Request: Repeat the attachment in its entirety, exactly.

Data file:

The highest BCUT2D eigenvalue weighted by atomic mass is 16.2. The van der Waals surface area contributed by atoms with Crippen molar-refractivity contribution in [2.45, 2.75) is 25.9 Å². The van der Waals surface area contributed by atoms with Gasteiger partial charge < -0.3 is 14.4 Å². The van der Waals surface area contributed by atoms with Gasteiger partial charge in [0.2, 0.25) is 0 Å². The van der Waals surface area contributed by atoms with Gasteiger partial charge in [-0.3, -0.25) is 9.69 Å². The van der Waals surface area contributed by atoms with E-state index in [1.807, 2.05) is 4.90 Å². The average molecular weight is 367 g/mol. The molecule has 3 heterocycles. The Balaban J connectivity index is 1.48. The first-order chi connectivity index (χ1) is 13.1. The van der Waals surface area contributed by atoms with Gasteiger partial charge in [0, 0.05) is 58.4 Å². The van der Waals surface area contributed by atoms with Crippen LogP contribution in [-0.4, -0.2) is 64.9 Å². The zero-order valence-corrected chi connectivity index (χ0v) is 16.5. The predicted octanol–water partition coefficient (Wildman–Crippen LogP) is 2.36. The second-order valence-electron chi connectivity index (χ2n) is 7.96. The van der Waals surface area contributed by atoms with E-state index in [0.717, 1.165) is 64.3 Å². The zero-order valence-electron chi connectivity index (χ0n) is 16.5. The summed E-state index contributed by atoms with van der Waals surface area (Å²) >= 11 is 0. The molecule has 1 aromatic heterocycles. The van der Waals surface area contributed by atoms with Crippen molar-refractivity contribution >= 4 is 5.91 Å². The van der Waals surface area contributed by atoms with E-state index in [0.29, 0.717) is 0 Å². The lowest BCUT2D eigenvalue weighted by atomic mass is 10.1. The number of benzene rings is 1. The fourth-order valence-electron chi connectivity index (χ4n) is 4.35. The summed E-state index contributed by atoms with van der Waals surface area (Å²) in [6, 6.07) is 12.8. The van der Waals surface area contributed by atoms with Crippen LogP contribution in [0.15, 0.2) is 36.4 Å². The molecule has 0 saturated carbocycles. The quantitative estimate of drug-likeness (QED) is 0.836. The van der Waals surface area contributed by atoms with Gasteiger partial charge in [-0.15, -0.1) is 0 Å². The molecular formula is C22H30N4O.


The highest BCUT2D eigenvalue weighted by atomic mass is 16.2. The van der Waals surface area contributed by atoms with Crippen molar-refractivity contribution in [2.45, 2.75) is 25.9 Å². The van der Waals surface area contributed by atoms with Gasteiger partial charge < -0.3 is 14.4 Å². The van der Waals surface area contributed by atoms with Gasteiger partial charge in [0.2, 0.25) is 0 Å². The van der Waals surface area contributed by atoms with Gasteiger partial charge in [-0.3, -0.25) is 9.69 Å². The van der Waals surface area contributed by atoms with E-state index in [1.807, 2.05) is 4.90 Å². The average molecular weight is 367 g/mol. The molecule has 3 heterocycles. The Balaban J connectivity index is 1.48. The first-order chi connectivity index (χ1) is 13.1. The van der Waals surface area contributed by atoms with Gasteiger partial charge in [0, 0.05) is 58.4 Å². The van der Waals surface area contributed by atoms with Crippen LogP contribution in [-0.4, -0.2) is 64.9 Å². The zero-order valence-corrected chi connectivity index (χ0v) is 16.5. The predicted octanol–water partition coefficient (Wildman–Crippen LogP) is 2.36. The second-order valence-electron chi connectivity index (χ2n) is 7.96. The van der Waals surface area contributed by atoms with E-state index in [0.717, 1.165) is 64.3 Å². The zero-order valence-electron chi connectivity index (χ0n) is 16.5. The summed E-state index contributed by atoms with van der Waals surface area (Å²) >= 11 is 0. The molecule has 1 aromatic heterocycles. The van der Waals surface area contributed by atoms with Crippen molar-refractivity contribution >= 4 is 5.91 Å². The van der Waals surface area contributed by atoms with E-state index in [0.29, 0.717) is 0 Å². The lowest BCUT2D eigenvalue weighted by atomic mass is 10.1. The number of benzene rings is 1. The fourth-order valence-electron chi connectivity index (χ4n) is 4.35. The summed E-state index contributed by atoms with van der Waals surface area (Å²) in [6, 6.07) is 12.8. The van der Waals surface area contributed by atoms with Crippen LogP contribution in [0.15, 0.2) is 36.4 Å². The molecule has 0 saturated carbocycles. The quantitative estimate of drug-likeness (QED) is 0.836. The van der Waals surface area contributed by atoms with Gasteiger partial charge in [-0.15, -0.1) is 0 Å². The molecular formula is C22H30N4O.